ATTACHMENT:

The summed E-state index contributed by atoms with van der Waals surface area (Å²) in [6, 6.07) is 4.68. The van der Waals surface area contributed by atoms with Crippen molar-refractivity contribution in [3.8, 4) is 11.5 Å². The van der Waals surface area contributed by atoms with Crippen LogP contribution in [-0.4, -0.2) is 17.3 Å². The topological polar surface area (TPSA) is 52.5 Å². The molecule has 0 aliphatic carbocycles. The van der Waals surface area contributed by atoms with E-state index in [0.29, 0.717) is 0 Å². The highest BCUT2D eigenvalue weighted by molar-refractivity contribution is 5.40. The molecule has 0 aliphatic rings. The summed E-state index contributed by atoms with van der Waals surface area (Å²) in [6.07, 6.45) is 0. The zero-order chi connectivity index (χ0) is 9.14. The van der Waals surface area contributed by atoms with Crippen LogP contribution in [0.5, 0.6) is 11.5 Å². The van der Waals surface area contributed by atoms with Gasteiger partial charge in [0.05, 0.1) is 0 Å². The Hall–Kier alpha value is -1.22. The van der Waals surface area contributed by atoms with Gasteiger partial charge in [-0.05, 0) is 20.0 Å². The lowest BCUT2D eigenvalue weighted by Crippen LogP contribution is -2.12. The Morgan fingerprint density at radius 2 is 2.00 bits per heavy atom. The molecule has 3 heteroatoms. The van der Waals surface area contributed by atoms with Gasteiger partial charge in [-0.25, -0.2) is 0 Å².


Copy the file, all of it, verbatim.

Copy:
The summed E-state index contributed by atoms with van der Waals surface area (Å²) in [6, 6.07) is 4.68. The van der Waals surface area contributed by atoms with Crippen molar-refractivity contribution in [3.8, 4) is 11.5 Å². The van der Waals surface area contributed by atoms with Crippen LogP contribution in [-0.4, -0.2) is 17.3 Å². The topological polar surface area (TPSA) is 52.5 Å². The molecule has 0 aliphatic carbocycles. The van der Waals surface area contributed by atoms with E-state index in [0.29, 0.717) is 0 Å². The highest BCUT2D eigenvalue weighted by molar-refractivity contribution is 5.40. The molecule has 0 aliphatic rings. The summed E-state index contributed by atoms with van der Waals surface area (Å²) in [6.07, 6.45) is 0. The zero-order chi connectivity index (χ0) is 9.14. The van der Waals surface area contributed by atoms with Crippen LogP contribution in [0.5, 0.6) is 11.5 Å². The van der Waals surface area contributed by atoms with Gasteiger partial charge in [0.05, 0.1) is 0 Å². The Hall–Kier alpha value is -1.22. The van der Waals surface area contributed by atoms with Gasteiger partial charge in [-0.05, 0) is 20.0 Å². The lowest BCUT2D eigenvalue weighted by Crippen LogP contribution is -2.12. The Morgan fingerprint density at radius 2 is 2.00 bits per heavy atom. The molecule has 3 heteroatoms. The van der Waals surface area contributed by atoms with Gasteiger partial charge in [-0.25, -0.2) is 0 Å².